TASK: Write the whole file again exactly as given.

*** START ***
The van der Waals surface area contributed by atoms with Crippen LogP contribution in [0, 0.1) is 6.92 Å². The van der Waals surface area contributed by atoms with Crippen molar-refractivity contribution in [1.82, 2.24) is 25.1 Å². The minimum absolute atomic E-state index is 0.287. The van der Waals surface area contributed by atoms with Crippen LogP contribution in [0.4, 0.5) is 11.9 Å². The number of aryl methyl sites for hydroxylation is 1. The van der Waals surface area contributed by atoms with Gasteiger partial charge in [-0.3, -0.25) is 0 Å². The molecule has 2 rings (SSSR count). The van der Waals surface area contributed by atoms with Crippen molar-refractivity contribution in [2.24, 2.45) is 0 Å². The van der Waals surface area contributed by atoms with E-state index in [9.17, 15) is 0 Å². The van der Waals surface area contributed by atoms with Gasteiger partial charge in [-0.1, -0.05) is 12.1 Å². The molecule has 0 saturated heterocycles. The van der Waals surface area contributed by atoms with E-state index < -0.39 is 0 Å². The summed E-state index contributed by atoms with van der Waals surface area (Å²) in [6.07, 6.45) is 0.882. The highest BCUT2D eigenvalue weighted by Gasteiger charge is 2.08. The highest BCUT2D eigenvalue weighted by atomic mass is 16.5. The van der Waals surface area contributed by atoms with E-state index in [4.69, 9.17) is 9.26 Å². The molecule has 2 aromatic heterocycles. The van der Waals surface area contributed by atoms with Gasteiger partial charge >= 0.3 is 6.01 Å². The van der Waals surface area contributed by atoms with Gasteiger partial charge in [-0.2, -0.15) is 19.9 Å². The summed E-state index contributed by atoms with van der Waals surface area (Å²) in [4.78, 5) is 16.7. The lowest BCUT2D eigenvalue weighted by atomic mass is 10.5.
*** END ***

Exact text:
The van der Waals surface area contributed by atoms with Crippen LogP contribution in [0, 0.1) is 6.92 Å². The van der Waals surface area contributed by atoms with Crippen molar-refractivity contribution in [1.82, 2.24) is 25.1 Å². The minimum absolute atomic E-state index is 0.287. The van der Waals surface area contributed by atoms with Crippen LogP contribution in [0.4, 0.5) is 11.9 Å². The number of aryl methyl sites for hydroxylation is 1. The van der Waals surface area contributed by atoms with Gasteiger partial charge in [-0.3, -0.25) is 0 Å². The molecule has 2 rings (SSSR count). The van der Waals surface area contributed by atoms with Crippen molar-refractivity contribution in [2.24, 2.45) is 0 Å². The van der Waals surface area contributed by atoms with E-state index in [9.17, 15) is 0 Å². The van der Waals surface area contributed by atoms with Gasteiger partial charge in [-0.1, -0.05) is 12.1 Å². The molecule has 0 saturated heterocycles. The van der Waals surface area contributed by atoms with E-state index < -0.39 is 0 Å². The summed E-state index contributed by atoms with van der Waals surface area (Å²) in [6.07, 6.45) is 0.882. The highest BCUT2D eigenvalue weighted by Gasteiger charge is 2.08. The highest BCUT2D eigenvalue weighted by atomic mass is 16.5. The van der Waals surface area contributed by atoms with E-state index in [4.69, 9.17) is 9.26 Å². The molecule has 2 aromatic heterocycles. The van der Waals surface area contributed by atoms with Gasteiger partial charge >= 0.3 is 6.01 Å². The van der Waals surface area contributed by atoms with Gasteiger partial charge in [-0.2, -0.15) is 19.9 Å². The summed E-state index contributed by atoms with van der Waals surface area (Å²) in [4.78, 5) is 16.7. The lowest BCUT2D eigenvalue weighted by atomic mass is 10.5.